A: Again, it's necessary, but the infrastructure spending doesn't solve the problem. We have been neglecting our infrastructure for 30 to 40 years. The 18-cent gasoline tax was last raised in 1993. Inflation-adjusted, the effective rate is about 11 cents a gallon today, so it's been cut in half, and the cost of repairing roads and bridges has dramatically gone up. We react when a bridge falls into the water.

Q: We have so many needs, like health care.

A: Infrastructure is just a piece, but it would make the country economically viable. An economically viable country can do a better job with health care and education issues.

Q: Any time the government spends a lot of money on anything, including Medicare, corruption and fraud are close behind. There are billions of dollars missing in Iraq. Won't a lot of dishonest people get rich?

A: I'm with you. That's why I would put it in the hands of public/private partnerships with boards of directors, approved projects, rates of returns that are audited. There is always fraud, but I think there is a way of managing it. I accept waiting at LaGuardia Airport 45 minutes on the runway. Everybody accepts it, but there is a huge cost. We tend to accept delays and congestion, but we can control congestion.

Q: What kinds of jobs are created by infrastructure spending? Will they be largely blue collar?

A: It's not just the construction worker digging a hole. That is the tip of the sword. It begins with ideas, and jobs are created in banking, in architecture, at all the suppliers. The conventional wisdom is that for every $1 billion in infrastructure spending, 28,000 jobs are created. More than that, infrastructure unlocks the opportunity to access markets. A new road goes in, and a lot of services crop up. It's axiomatic. When you invest in infrastructure, people and jobs follow.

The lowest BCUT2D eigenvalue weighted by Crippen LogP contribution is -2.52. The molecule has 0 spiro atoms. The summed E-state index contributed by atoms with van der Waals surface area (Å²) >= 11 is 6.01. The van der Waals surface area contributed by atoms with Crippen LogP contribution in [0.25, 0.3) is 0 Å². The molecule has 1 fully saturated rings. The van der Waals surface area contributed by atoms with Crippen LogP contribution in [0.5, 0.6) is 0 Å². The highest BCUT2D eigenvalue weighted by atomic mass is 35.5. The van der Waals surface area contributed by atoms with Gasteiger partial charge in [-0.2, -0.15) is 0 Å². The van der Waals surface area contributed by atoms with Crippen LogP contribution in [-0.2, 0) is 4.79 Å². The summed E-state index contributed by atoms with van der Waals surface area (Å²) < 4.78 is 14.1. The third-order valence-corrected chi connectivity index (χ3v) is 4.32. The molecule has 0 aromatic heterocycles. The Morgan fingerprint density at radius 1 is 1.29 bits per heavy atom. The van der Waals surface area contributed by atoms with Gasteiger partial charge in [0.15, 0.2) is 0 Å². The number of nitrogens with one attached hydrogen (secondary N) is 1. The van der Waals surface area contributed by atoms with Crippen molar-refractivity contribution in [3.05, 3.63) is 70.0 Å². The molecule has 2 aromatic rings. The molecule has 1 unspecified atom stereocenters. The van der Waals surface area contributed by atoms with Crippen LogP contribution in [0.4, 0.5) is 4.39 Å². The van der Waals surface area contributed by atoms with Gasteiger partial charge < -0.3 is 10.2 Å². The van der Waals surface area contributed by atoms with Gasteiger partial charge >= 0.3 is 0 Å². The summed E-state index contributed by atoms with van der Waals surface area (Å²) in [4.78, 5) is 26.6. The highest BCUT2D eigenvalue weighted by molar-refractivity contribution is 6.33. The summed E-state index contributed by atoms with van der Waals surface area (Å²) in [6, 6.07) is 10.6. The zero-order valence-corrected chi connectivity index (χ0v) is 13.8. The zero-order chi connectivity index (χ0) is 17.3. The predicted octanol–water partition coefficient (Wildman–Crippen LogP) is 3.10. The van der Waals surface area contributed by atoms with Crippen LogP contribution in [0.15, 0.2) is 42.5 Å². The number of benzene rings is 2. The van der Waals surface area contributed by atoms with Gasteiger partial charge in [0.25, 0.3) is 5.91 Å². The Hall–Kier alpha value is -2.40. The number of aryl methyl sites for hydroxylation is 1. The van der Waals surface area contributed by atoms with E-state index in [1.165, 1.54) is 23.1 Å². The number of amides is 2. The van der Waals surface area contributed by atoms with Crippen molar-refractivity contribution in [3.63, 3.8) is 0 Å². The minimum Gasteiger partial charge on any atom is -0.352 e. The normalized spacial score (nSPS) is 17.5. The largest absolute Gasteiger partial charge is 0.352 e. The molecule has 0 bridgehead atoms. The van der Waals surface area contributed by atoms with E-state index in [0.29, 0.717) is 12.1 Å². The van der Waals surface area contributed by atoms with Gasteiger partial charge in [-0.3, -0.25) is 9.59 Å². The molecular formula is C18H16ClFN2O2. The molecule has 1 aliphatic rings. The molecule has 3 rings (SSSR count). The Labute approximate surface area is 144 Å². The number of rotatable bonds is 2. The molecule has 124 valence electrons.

Q: Remember the Big Dig in Boston, the poster child of infrastructure projects? How do we keep from starting projects that balloon in cost? How do we prevent bridges to nowhere?

A: That's the fear of the American people, that we will do projects for the pride and legacy and not for the economic success. A bridge to nowhere is a bad bridge, and they're all over the place. We must look at the projects and ask, what is the economic return and what is the environmental impact? We've got to be disciplined. Sometimes, you can never imagine the possibilities of something until you begin to unlock them. That spirit is lost in this country. It's not there. I don't want people to think: "We've got infrastructure done. Let's cross it off our list."

Q: With all this infrastructure spending coming down the pike, why has the stock of Terex fallen?

A: Infrastructure spending is good news long-term. But the stimulus bill has been built in for a long time, and the current economic conditions are outweighing it. Globally, we've cut 5,000 of 21,000 jobs. Some more cuts are coming.

Q: What should other companies unrelated to infrastructure projects be doing to position themselves in the next six to 12 months?

A: Manage your business for cash. The predictability of future earnings is hard; survivability is the key. Eliminate waste. Waste comes disguised as productive work.